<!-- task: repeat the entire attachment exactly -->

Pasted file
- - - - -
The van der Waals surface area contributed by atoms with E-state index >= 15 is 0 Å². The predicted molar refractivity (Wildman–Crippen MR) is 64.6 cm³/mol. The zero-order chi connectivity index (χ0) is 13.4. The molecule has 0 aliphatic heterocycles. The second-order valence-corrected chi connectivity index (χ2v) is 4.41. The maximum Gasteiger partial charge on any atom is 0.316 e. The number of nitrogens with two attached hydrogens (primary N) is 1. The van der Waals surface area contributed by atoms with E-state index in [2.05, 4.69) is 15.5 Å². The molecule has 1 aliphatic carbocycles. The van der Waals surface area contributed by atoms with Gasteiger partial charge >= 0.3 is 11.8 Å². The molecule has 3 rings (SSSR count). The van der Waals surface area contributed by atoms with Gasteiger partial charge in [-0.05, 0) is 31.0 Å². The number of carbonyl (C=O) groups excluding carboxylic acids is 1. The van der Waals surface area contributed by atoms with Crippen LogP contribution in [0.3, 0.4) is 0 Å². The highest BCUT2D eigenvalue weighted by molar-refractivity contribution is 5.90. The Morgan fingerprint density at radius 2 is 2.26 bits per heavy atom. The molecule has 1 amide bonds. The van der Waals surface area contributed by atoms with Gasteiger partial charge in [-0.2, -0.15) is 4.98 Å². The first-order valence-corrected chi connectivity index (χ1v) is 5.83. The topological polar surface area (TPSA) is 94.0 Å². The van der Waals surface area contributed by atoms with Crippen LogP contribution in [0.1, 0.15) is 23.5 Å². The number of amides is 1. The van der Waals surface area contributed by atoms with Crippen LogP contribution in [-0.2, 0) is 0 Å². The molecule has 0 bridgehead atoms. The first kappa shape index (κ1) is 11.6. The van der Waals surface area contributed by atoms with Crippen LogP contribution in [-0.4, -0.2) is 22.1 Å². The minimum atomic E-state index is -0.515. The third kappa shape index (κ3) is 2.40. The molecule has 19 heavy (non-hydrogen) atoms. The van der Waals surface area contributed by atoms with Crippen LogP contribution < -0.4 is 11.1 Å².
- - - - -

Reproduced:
The van der Waals surface area contributed by atoms with E-state index >= 15 is 0 Å². The predicted molar refractivity (Wildman–Crippen MR) is 64.6 cm³/mol. The zero-order chi connectivity index (χ0) is 13.4. The molecule has 0 aliphatic heterocycles. The second-order valence-corrected chi connectivity index (χ2v) is 4.41. The maximum Gasteiger partial charge on any atom is 0.316 e. The number of nitrogens with two attached hydrogens (primary N) is 1. The van der Waals surface area contributed by atoms with E-state index in [2.05, 4.69) is 15.5 Å². The molecule has 1 aliphatic carbocycles. The van der Waals surface area contributed by atoms with Gasteiger partial charge >= 0.3 is 11.8 Å². The molecule has 3 rings (SSSR count). The van der Waals surface area contributed by atoms with Gasteiger partial charge in [-0.05, 0) is 31.0 Å². The number of carbonyl (C=O) groups excluding carboxylic acids is 1. The van der Waals surface area contributed by atoms with Crippen LogP contribution in [0.3, 0.4) is 0 Å². The highest BCUT2D eigenvalue weighted by molar-refractivity contribution is 5.90. The Morgan fingerprint density at radius 2 is 2.26 bits per heavy atom. The molecule has 1 amide bonds. The van der Waals surface area contributed by atoms with Gasteiger partial charge in [-0.2, -0.15) is 4.98 Å². The first-order valence-corrected chi connectivity index (χ1v) is 5.83. The topological polar surface area (TPSA) is 94.0 Å². The van der Waals surface area contributed by atoms with Crippen LogP contribution in [0.1, 0.15) is 23.5 Å². The number of amides is 1. The van der Waals surface area contributed by atoms with Crippen LogP contribution in [-0.2, 0) is 0 Å². The molecule has 0 bridgehead atoms. The first kappa shape index (κ1) is 11.6. The van der Waals surface area contributed by atoms with Crippen LogP contribution in [-0.4, -0.2) is 22.1 Å². The minimum atomic E-state index is -0.515. The third kappa shape index (κ3) is 2.40. The molecule has 19 heavy (non-hydrogen) atoms. The van der Waals surface area contributed by atoms with Crippen LogP contribution < -0.4 is 11.1 Å².